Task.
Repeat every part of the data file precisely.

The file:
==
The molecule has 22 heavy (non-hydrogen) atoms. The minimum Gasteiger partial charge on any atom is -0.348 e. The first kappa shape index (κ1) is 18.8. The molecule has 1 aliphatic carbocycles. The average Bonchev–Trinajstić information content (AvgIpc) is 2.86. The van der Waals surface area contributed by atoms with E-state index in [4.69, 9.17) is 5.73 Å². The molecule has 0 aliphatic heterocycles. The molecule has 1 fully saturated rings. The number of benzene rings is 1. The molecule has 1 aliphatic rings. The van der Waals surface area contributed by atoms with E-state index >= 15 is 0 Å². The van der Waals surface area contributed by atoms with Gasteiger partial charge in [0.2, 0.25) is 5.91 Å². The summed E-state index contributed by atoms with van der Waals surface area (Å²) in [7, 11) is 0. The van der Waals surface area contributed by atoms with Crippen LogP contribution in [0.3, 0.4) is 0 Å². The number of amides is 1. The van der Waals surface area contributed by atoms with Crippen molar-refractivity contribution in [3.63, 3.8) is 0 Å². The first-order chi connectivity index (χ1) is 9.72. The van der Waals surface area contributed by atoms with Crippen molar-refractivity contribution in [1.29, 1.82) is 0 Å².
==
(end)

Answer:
The molecule has 22 heavy (non-hydrogen) atoms. The minimum Gasteiger partial charge on any atom is -0.348 e. The first kappa shape index (κ1) is 18.8. The molecule has 1 aliphatic carbocycles. The average Bonchev–Trinajstić information content (AvgIpc) is 2.86. The van der Waals surface area contributed by atoms with E-state index in [4.69, 9.17) is 5.73 Å². The molecule has 0 aliphatic heterocycles. The molecule has 1 fully saturated rings. The number of benzene rings is 1. The molecule has 1 aliphatic rings. The van der Waals surface area contributed by atoms with E-state index >= 15 is 0 Å². The van der Waals surface area contributed by atoms with Gasteiger partial charge in [0.2, 0.25) is 5.91 Å². The summed E-state index contributed by atoms with van der Waals surface area (Å²) in [7, 11) is 0. The van der Waals surface area contributed by atoms with Crippen LogP contribution in [0.3, 0.4) is 0 Å². The number of amides is 1. The van der Waals surface area contributed by atoms with Crippen molar-refractivity contribution in [3.63, 3.8) is 0 Å². The first-order chi connectivity index (χ1) is 9.72. The van der Waals surface area contributed by atoms with Crippen molar-refractivity contribution in [1.29, 1.82) is 0 Å².